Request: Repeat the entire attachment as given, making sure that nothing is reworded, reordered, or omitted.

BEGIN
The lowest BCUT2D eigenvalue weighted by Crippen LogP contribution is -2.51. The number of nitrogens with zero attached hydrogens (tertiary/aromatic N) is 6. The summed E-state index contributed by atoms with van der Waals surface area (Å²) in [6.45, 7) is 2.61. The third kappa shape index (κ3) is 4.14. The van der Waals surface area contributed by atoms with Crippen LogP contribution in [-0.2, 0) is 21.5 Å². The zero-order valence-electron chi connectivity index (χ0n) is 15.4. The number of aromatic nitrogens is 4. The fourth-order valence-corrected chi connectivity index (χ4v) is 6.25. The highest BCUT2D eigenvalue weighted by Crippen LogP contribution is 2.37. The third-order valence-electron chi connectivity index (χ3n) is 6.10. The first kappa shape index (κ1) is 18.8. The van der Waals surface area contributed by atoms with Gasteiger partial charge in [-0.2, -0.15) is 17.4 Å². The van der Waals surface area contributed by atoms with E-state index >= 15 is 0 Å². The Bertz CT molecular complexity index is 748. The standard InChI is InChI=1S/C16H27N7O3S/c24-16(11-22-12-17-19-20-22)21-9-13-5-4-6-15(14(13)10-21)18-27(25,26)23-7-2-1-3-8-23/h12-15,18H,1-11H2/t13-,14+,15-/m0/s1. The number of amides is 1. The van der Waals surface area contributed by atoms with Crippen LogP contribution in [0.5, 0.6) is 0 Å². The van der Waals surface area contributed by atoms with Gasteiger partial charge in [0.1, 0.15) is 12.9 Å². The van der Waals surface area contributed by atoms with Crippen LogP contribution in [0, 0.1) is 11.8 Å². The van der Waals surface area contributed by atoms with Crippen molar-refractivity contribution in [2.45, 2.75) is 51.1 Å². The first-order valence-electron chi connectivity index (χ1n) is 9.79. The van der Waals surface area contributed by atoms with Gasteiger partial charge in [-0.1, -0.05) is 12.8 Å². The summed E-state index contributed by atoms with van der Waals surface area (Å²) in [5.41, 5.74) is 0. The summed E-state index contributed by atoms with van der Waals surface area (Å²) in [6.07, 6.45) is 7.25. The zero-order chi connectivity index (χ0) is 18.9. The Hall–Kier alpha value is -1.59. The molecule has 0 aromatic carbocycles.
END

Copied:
The lowest BCUT2D eigenvalue weighted by Crippen LogP contribution is -2.51. The number of nitrogens with zero attached hydrogens (tertiary/aromatic N) is 6. The summed E-state index contributed by atoms with van der Waals surface area (Å²) in [6.45, 7) is 2.61. The third kappa shape index (κ3) is 4.14. The van der Waals surface area contributed by atoms with Crippen LogP contribution in [-0.2, 0) is 21.5 Å². The zero-order valence-electron chi connectivity index (χ0n) is 15.4. The number of aromatic nitrogens is 4. The fourth-order valence-corrected chi connectivity index (χ4v) is 6.25. The highest BCUT2D eigenvalue weighted by Crippen LogP contribution is 2.37. The third-order valence-electron chi connectivity index (χ3n) is 6.10. The first kappa shape index (κ1) is 18.8. The van der Waals surface area contributed by atoms with Gasteiger partial charge in [-0.2, -0.15) is 17.4 Å². The van der Waals surface area contributed by atoms with E-state index >= 15 is 0 Å². The Bertz CT molecular complexity index is 748. The standard InChI is InChI=1S/C16H27N7O3S/c24-16(11-22-12-17-19-20-22)21-9-13-5-4-6-15(14(13)10-21)18-27(25,26)23-7-2-1-3-8-23/h12-15,18H,1-11H2/t13-,14+,15-/m0/s1. The number of amides is 1. The van der Waals surface area contributed by atoms with Crippen LogP contribution in [0.5, 0.6) is 0 Å². The van der Waals surface area contributed by atoms with Gasteiger partial charge in [0.1, 0.15) is 12.9 Å². The van der Waals surface area contributed by atoms with Crippen LogP contribution in [0, 0.1) is 11.8 Å². The van der Waals surface area contributed by atoms with Crippen molar-refractivity contribution in [2.45, 2.75) is 51.1 Å². The first-order valence-electron chi connectivity index (χ1n) is 9.79. The van der Waals surface area contributed by atoms with Gasteiger partial charge in [-0.1, -0.05) is 12.8 Å². The summed E-state index contributed by atoms with van der Waals surface area (Å²) in [5.41, 5.74) is 0. The summed E-state index contributed by atoms with van der Waals surface area (Å²) in [6.07, 6.45) is 7.25. The zero-order chi connectivity index (χ0) is 18.9. The Hall–Kier alpha value is -1.59. The molecule has 0 aromatic carbocycles.